My first quiet Sunday for sometime I found myself heading off to a Contact tea organised by Contact the Elderly, a national charity in the UK. I wasn’t sure what to expect as the invite came following a blog I had written on loneliness. ‘Why not come along to one of our teas and see what we do‘, they asked and so I did.

The venue was at Aegon who were hosting this event and several staff members were there to act as hosts, as well as two children who greeted us all very cheerfully. There was a quiet hum of conversation as people arrived which got steadily louder as people took their seats. The room of round tables and beautiful white table cloths (mm very posh was the comment) was bright with sun and looked over to trees in bloom; a lovely setting for a blustery Sunday in May. The tables were loaded with neatly cut sandwiches and beautiful cakes to enjoy. I can’t eat wheat and hadn’t made that known so it was my lot to admire and envy.
No man is an island: Contact the Elderly provide valuable connections

Photo: Audrey Birt

But really it wasn’t about the food at all. The two men in the room were well outnumbered by the gathering of women, in their Sunday best. They came from all over Edinburgh and surrounding areas. Each came with a volunteer driver who stayed for tea as well; a door to door service with a promise of conversation and cakes but perhaps most of all connection.
All of them lived alone but came together once a month to fill the loneliness of a long Sunday afternoon. Indeed several of the guests mentioned how lonely a Sunday can be.
I had a sense of new and important friendships formed over time but also of difficult experiences shared, in a form of peer support too.
One conversation I was part of was about the sense of loss experienced when they had moved from their old home. For one woman it was within the same town but for another it was relocating from a very different part of Scotland. Is it due to leaving behind a family home or adjusting to less space or more than that, I wondered if at its core it was about a loss of control over their live’s. They shared the fear of hurting their families who were being kind and so the losses were left unspoken. I ventured that I would want to know of my own Mum’s feelings and encouraged them to open up the conversations at home. But perhaps they are wiser than me and know that some conversations just can’t be had. That sometimes the truth needs a hiding place or a safer place to share, which is just what this Sunday afternoon offered.
At first those I spoke to seemed to be of a very similar hue. Comfortable, well dressed, with families to advocate but I noticed as I went round the room the diversity was wider. Miners wives, former nurses and mothers of doctors all represented and all linked in their need for the company of others. I noticed they recalled often their first response was to resist the invite.
That’s no for me” the go to position. But gentle persuasion and offers just to give it a go convinced them differently in time. Recruitment was as varied as a phone call after reading a Daily Mail column and including family referrals as well as a dial-a-bus chat. Indeed dial-a-bus is clearly a recruiting ground for many things- with one lady attempting to recruit votes for her party at the recent election!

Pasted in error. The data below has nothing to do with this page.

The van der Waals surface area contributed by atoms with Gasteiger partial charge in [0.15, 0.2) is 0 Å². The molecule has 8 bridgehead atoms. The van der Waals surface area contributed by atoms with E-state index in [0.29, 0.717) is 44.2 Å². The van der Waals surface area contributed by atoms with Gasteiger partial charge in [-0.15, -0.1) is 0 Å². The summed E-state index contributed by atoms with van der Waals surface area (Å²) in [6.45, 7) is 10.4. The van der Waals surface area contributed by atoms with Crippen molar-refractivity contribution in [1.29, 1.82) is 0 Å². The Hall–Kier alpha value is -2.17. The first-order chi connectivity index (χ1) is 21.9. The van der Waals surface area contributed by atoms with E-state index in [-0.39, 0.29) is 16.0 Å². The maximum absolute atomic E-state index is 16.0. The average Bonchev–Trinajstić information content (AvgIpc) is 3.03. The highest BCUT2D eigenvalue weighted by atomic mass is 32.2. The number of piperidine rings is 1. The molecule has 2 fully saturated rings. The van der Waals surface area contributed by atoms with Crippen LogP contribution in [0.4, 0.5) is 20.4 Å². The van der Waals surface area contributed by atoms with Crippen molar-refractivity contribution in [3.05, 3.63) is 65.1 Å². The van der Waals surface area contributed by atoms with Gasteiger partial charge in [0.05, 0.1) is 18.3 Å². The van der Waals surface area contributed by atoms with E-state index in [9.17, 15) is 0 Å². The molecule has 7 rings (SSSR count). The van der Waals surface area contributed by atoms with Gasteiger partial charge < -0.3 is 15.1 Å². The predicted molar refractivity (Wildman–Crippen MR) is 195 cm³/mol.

I wondered if I would find it poignant to be with this group as my concern for my own Mum grows. And I admit to deep sadness as I spoke to one woman with dementia whose condition was isolating her from others. But mostly I felt honoured to be with such a fine group of people (the volunteers of course as well) and loved sharing some stories of older times. The ex-nurse and I recalled a time when our patients lived in tenements with shared toilets on each landing of a stair and not a bath in sight. They’ve gone now in the main and so have the times when poor mothers used ex sauce bottles as feeders for babies. Perhaps it does no harm to realise how far we have come and to value that. The NHS in particular was mentioned, this is a generation that knew what it was to need care and not be able afford it. A generation who know what it is to fight for values be it at war or in the picket line as one miners wife had. Mostly I didn’t know ages of the guests but learned the oldest there that day was 101years old and another lady told me she was 99. How much we can learn from their resilience and wisdom.
You will hear through this blog that not only was their Sunday transformed but frankly so was mine. I loved speaking to them and know I will volunteer as a driver in the future as there is a waiting list and it seems a small way to be able to help. You can also host an afternoon tea which I admit I’m not sure my house could cope with, not least with a cake stealing lurcher on the loose.
No man is an island: Contact the Elderly provide valuable connections

Photo: Audrey Birt

But if I could get some friends involved I’m sure we could be creative in offering a tea. Because it’s not just the older people who benefit from contact, truly, we all do. And if you throw in egg sandwiches and chocolate brownies (the declared favourites this Sunday) what’s not to like?

I’m already looking forward to going back again… thanks for the invitation; it’s a connection I will value.
For more details on how to get involved or to suggest someone who might benefit have a look at the Contact the Elderly website and remember you can transform a life….and your own.
This post was originally shared on Audrey’s blog:
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